On the other hand, stronger peer attachment was related to increased motivation to use the Internet for social interaction (H6b), entertainment (H6a) and (contrary to the hypothesized direction) escape (H6c) purposes, but (as expected, given the forwarding of an open–ended research question rather than a directional hypothesis) not erotic purposes. This is logical, as friends like to talk with each other using the Internet as a preferred channel for communication (Lenhart, et al., 2005).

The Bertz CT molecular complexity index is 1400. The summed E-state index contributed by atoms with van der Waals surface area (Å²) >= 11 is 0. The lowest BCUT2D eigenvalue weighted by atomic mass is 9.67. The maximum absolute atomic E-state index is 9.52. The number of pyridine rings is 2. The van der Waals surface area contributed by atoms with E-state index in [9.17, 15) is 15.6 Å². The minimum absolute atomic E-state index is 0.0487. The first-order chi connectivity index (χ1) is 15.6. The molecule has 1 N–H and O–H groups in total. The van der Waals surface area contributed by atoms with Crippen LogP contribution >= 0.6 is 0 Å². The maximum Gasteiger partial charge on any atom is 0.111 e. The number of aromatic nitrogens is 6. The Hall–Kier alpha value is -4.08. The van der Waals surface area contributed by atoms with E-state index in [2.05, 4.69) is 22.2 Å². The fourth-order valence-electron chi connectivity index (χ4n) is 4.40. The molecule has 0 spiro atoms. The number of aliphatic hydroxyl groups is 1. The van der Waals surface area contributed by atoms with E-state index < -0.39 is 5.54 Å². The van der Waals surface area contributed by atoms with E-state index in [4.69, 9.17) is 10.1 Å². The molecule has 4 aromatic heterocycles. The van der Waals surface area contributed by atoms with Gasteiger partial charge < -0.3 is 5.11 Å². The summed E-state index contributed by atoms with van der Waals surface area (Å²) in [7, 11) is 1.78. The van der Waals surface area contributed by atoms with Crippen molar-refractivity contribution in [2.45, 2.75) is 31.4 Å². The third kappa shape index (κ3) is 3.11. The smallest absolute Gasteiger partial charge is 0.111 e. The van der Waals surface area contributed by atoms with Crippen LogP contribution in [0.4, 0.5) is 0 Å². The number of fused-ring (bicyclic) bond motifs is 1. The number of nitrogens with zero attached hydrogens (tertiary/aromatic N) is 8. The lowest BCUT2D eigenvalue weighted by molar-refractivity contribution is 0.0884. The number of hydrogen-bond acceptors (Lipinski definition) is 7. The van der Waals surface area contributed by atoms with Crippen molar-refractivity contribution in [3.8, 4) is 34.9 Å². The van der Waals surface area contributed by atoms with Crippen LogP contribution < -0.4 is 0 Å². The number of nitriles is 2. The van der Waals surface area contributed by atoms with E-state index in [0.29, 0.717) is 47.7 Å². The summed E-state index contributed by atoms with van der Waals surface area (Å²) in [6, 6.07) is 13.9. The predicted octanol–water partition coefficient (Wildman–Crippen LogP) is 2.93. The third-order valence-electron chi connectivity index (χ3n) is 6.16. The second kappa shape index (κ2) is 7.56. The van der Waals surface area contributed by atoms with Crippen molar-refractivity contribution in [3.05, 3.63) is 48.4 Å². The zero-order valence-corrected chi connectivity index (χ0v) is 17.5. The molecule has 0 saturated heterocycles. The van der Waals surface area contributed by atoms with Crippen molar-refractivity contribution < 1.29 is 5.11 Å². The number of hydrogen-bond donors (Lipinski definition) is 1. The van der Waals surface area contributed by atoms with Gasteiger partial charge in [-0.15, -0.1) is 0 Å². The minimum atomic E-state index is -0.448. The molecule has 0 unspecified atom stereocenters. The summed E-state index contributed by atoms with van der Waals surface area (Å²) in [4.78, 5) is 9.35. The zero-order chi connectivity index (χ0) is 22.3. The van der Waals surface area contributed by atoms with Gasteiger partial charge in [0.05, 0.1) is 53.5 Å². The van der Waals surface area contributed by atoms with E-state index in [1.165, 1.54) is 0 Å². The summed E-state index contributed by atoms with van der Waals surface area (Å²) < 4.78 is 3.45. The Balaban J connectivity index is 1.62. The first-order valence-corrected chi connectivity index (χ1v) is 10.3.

The data also showed that greater escape (H4), eroticism (H3), and social interaction (H1) motives (but not entertainment motives — H2) were associated with greater Internet addiction scores. Finally, as expected, lower parental attachment was related to higher addiction scores (H5e), but there was no relationship between peer attachment and addiction. The model accounted for 31 percent of the variance in Internet addiction scores. Therefore, despite the fact that some features of the theoretical model tested required modification (most notably, the four motives in the model did not fully mediate the parental attachment–addiction relationship and it was necessary to add a direct link between these latter two variables in the modified model), the findings suggest that the modified uses and gratifications model provides a useful framework in understanding how parental and peer attachments affect online usage motives and addiction.